“I believe in failing fast, to make quick progress – it’s vital to have a really thorough understanding of the assumptions you have made, and then to test these assumptions as soon as possible. Early prototyping to obtain user feedback either uncovers unexpected issues – or provides the reassurance to power ahead with the design you’ve created.”

Next in our Hang out with Haughton series, we chat to Senior Design Development Engineer, John. Holding a Bachelor’s degree in Industrial and Product Design as well as certificates in Project Management and UX Design, John is an advocate of user-centred design and finding innovative solutions within regulated fields. John has over a decade of experience within the medical device industry from working as a Design & Development Consultant helping companies to develop innovative medical and consumer devices, to head of Industrial Design at a company developing imaging equipment for early detection of breast cancer.

What attracted you to design & engineering and, what was the pathway into your role?

When it came to deciding what career to follow, I was conflicted: I really enjoyed the world of maths and science but had a passion for fine art (particularly sculpture) and believed that the two professions were at odds with one another. It was only when I went to a Ross Lovegrove exhibition that I discovered that there was a profession that fused maths and science with art: Design Engineering.

What does a typical work week look like for you?

The week starts with a team meeting to discuss progress on open projects, the important milestones coming up and some of the challenges that we are facing. I will then plan my week out using a time-blocking technique. Depending on the nature and phases of projects, the week will be filled with brainstorming sessions, client meetings, project management tasks, design, and engineering work.

As the head of systems and the quality manager for the company, I also spend a fair amount of time during the week maintaining the company’s CAPA log as well as arranging team training and looking for ways to make the system and our procedures more efficient.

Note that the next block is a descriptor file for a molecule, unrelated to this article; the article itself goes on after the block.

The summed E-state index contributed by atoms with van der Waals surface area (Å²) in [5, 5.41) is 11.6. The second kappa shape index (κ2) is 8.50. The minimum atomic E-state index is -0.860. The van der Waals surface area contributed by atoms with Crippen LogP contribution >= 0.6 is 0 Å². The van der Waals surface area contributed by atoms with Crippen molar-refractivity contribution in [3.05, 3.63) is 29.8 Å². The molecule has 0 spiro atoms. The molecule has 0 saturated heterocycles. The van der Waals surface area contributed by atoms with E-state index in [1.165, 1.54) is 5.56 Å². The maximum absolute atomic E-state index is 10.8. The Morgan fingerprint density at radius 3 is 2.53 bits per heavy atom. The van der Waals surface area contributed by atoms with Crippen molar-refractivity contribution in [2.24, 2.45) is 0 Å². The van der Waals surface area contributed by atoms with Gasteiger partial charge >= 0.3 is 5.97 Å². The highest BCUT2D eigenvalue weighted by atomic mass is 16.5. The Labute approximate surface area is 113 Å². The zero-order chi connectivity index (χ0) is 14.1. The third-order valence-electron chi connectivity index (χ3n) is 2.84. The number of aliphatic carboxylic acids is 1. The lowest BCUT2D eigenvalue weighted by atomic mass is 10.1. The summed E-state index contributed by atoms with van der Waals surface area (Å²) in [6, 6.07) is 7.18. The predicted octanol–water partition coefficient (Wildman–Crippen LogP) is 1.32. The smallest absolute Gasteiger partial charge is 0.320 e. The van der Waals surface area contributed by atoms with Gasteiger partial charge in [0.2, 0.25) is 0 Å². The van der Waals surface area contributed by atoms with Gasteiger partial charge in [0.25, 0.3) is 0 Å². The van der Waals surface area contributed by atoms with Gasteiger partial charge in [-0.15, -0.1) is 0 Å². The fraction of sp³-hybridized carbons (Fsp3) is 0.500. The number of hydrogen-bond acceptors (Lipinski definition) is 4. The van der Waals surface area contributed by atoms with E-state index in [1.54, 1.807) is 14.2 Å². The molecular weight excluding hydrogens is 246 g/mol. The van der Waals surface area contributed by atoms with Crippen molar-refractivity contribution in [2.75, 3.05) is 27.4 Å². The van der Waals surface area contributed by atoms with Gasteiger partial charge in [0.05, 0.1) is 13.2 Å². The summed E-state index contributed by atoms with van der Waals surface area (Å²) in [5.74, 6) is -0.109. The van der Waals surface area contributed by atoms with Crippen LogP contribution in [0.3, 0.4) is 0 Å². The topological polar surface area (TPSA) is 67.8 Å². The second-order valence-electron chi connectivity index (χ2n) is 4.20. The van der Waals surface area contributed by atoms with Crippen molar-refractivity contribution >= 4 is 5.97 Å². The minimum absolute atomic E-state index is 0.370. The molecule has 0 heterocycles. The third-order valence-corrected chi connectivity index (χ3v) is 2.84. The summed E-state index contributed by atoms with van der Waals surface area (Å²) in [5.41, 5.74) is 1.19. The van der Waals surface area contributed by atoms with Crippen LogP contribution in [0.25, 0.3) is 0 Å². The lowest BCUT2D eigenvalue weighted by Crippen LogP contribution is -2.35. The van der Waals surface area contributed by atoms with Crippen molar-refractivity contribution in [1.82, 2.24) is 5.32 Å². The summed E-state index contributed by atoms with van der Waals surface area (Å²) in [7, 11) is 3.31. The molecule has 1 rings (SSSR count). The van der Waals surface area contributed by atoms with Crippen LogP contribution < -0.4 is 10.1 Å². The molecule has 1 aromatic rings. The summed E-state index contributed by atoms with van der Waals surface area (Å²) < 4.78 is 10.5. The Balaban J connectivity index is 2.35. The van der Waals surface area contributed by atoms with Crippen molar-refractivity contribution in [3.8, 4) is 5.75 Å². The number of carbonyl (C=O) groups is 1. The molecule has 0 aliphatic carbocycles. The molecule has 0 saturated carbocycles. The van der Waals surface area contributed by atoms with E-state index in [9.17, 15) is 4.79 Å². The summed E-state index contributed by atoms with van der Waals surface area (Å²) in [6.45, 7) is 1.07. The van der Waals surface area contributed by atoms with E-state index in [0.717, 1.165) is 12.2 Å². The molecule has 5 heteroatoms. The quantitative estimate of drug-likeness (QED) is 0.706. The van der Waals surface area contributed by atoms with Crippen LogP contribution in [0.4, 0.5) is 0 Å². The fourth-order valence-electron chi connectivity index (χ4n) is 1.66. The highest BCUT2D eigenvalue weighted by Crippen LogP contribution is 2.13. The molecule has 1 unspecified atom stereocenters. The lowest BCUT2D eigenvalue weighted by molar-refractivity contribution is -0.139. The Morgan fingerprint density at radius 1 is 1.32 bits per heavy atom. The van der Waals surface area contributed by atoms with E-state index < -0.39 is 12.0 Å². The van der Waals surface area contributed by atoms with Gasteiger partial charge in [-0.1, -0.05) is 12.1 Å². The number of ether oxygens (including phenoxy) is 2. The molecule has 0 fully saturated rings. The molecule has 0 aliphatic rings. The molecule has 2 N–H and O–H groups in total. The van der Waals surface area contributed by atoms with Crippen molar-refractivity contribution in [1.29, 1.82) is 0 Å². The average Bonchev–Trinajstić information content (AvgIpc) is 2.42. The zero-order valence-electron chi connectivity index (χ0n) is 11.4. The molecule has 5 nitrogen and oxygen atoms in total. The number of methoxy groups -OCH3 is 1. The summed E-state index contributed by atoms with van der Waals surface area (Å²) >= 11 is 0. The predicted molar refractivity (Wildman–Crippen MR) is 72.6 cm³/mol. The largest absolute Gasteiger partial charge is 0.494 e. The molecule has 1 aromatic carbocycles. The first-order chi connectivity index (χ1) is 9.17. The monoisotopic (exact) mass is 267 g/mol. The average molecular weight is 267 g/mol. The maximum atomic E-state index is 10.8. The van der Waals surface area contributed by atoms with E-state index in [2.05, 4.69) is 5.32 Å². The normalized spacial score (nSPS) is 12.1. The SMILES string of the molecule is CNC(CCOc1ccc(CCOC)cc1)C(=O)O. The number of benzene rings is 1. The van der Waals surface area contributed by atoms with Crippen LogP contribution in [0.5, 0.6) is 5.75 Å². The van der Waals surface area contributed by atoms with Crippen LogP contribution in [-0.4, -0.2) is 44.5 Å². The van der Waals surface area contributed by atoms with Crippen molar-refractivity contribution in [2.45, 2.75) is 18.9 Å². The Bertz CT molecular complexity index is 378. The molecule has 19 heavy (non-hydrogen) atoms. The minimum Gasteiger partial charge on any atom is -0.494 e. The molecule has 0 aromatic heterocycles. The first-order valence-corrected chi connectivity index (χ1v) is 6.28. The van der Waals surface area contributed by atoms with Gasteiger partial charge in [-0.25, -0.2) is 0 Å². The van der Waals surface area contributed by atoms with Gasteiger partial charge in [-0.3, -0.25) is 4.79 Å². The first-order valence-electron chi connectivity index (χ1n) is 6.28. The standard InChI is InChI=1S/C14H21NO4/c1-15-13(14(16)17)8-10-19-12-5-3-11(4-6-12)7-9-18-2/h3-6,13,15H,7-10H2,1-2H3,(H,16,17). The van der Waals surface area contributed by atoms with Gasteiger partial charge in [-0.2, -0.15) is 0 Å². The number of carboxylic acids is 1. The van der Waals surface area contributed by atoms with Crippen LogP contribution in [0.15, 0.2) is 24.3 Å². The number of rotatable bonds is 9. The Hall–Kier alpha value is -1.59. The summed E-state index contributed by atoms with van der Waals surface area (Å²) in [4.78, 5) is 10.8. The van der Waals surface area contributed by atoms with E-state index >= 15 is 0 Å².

Senior Medical Device Design Engineer, John

How does the diverse range of projects, clients and sectors at HD suit you?

Although the projects that we work on are diverse and pose their own unique set of problems, our problem-solving techniques are transferable and allow us to hit the ground running, even if it is a brand-new technology that we are developing.

How do you work cross-functionally with the team and associated consultants at HD?

Knowing your teammates’ strengths is a strong start. This will allow you to assign the best person suited to a particular task. From there it is all about high quality and regular communication.

What processes do you follow to catch any mistakes in your work?

I believe in failing fast: have a really thorough understanding of the assumptions you have made and test these assumptions at the earliest chance possible, usually through prototyping.

What has been your personal favourite project to date at HD and why?

We worked on a phase zero medical implant. The challenging nature of the problem forced us to think way outside of the box. The project also gave us the chance to explore fascinating materials such as shape-memory alloys.

Interested in joining our team? We are currently recruiting to expand our team at HD and are inviting direct contact from product & medical device design engineers looking for an interesting and challenging role within a leading Design Consultancy. Please reach out to enquiries@haughtondesign.co.uk to find out more and apply.

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